Wednesday, April 2, 2014

Admit or not admit, that is the question.

Our branch church recently hosted a wonderful lecture by Suzanne Riedel entitled Security and Living Without Fear. It was filled with inspiration and good examples of how to do that. One thing I took away with me was her references to 'admit'. I was reminded of it this week in our Bible Lesson on Unreality which focuses on not being deceived by what the material senses are presenting.

Admit has several meanings. Let in. Open the door to. Allow to enter. Give right of entry. Take in. Welcome. Accept. Those sound positive. Admit can also mean to permit, grant, tolerate, bear. Those sound a bit more negative and unhelpful, if not unhealthy. Admit can also be to approve of, to accept, to go along with.

In the first section of the Lesson there is this from I Corinthians beloved brethren, be ye steadfast, unmoveable, always abounding in the work of the Lord, forasmuch as ye know that your labor is not in vain in the Lord.  That is something worth admitting. From Science and Health, page 277....If  goodness and spirituality are real, evil and materiality are unreal and cannot be the outcome of an infinite God, good.  That is also something worth admitting. It is an interesting way to look at the Lesson, watching for those citations that alert us to what we might be admitting as real or unreal. The same section another passage from Science and Health says this...."We lost the high signification of omnipotence, when after admitting that God, or good, is omnipresent and has all-power, we still believe there is another power, named evil (page 469).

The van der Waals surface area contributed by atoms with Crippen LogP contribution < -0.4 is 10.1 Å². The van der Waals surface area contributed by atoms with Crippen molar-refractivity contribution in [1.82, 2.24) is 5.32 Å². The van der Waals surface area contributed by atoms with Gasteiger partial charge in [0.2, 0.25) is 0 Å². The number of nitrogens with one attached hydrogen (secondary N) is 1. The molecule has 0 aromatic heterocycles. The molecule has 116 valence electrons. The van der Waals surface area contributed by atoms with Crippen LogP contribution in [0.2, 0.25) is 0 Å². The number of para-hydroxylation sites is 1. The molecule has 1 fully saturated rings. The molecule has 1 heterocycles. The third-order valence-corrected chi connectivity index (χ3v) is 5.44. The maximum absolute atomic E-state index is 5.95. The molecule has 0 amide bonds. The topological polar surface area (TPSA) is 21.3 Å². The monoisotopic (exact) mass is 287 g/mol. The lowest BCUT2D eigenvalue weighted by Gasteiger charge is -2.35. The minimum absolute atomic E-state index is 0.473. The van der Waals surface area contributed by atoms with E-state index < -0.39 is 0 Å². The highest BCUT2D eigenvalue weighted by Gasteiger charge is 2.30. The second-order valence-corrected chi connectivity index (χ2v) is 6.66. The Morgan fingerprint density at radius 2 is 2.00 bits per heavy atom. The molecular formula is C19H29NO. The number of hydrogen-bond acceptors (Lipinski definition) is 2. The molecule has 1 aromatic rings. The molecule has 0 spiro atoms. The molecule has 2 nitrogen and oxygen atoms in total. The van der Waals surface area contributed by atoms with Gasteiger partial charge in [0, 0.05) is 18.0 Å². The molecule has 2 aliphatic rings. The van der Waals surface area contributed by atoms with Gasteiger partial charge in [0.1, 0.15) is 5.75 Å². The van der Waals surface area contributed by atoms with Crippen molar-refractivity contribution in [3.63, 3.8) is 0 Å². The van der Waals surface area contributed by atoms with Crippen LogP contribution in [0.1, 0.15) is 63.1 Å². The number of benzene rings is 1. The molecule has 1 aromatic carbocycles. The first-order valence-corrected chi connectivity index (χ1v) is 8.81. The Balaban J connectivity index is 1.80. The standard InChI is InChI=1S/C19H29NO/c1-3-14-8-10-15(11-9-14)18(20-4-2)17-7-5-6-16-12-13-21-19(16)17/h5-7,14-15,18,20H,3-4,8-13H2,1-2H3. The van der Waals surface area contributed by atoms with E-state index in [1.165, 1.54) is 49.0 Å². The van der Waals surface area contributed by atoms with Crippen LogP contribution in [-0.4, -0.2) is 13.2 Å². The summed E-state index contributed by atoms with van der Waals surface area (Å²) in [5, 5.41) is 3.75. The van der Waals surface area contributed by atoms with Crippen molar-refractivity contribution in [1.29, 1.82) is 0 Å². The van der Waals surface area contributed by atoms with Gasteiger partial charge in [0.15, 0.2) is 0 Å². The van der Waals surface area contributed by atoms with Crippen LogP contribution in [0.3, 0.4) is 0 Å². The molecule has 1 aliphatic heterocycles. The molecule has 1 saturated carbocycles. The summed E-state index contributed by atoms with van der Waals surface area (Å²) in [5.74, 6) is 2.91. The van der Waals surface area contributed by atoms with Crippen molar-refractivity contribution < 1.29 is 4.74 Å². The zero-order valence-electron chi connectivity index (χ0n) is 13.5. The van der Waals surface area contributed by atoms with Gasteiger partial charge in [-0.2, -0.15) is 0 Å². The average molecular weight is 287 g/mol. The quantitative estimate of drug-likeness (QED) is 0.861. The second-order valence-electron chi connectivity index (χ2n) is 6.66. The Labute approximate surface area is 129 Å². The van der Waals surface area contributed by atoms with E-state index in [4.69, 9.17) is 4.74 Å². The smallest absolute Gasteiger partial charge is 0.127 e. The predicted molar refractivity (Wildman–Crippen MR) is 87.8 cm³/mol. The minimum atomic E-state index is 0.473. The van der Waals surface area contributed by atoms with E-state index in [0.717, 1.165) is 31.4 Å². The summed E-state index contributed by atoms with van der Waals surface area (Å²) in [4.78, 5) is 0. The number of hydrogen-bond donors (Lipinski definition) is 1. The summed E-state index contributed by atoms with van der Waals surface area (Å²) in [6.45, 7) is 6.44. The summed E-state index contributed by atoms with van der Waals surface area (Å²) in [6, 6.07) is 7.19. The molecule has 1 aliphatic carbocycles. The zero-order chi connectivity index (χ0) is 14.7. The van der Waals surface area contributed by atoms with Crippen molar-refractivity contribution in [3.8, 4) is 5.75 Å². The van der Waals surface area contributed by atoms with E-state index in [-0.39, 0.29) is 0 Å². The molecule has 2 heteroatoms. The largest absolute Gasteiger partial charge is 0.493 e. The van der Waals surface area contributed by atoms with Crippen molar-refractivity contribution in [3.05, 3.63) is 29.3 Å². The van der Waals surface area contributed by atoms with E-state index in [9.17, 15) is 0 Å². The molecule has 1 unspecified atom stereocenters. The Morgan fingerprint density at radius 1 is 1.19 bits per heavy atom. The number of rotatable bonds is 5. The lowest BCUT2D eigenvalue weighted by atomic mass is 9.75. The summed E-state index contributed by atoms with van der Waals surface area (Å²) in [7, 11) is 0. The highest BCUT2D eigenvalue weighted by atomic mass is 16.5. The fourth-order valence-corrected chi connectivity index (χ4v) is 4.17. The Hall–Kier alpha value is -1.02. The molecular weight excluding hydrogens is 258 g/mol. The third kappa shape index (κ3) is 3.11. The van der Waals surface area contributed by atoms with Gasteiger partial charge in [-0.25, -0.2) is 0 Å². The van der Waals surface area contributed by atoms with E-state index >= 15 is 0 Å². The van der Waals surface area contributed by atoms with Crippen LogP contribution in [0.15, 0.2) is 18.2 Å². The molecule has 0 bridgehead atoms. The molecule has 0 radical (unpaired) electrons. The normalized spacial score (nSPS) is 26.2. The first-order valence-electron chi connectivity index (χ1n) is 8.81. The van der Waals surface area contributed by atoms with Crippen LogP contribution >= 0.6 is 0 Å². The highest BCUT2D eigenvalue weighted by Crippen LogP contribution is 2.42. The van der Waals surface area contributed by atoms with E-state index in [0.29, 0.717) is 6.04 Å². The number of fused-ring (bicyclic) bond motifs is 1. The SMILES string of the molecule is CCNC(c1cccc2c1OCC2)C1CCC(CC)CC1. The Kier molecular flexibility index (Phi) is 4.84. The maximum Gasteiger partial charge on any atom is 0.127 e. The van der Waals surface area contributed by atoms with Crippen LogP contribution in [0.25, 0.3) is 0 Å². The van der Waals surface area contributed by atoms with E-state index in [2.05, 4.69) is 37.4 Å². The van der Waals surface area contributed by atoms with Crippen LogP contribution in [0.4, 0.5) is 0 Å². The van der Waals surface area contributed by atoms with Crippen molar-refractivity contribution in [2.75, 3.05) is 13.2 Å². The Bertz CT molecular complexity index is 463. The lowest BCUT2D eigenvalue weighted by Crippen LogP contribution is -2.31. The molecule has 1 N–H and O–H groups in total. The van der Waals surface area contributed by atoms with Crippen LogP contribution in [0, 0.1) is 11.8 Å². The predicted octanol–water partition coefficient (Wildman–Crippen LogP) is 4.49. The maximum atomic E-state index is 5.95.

There are dozens of places in her writings where Mrs. Eddy uses the words admit, admits, admitted, admittedly, and admitting. I may spend some time today looking those up and pondering what she says. During my most recent rereading of our textbook I spent extra time with the chapter, Christian
Science Practice, and on page 392 there is a reference. "Admitting only such conclusions as you wish realized in bodily results, you will control yourself harmoniously".

There is an interesting conversation between error and good in Unity of Good, starting on page 21. On the next page Good says, "Thou shalt not admit that error is something to know or be known, to eat or be eaten, to see or be seen, to feel or to be felt. To admit the existence of error would be to admit the truth of a lie". That is also something worth admitting.

Be alert today to what you are admitting, accepting as truth, and what you might be admitting into thought that is not true or real. "Allow nothing but His likeness to abide in your thought" (S&H 495).

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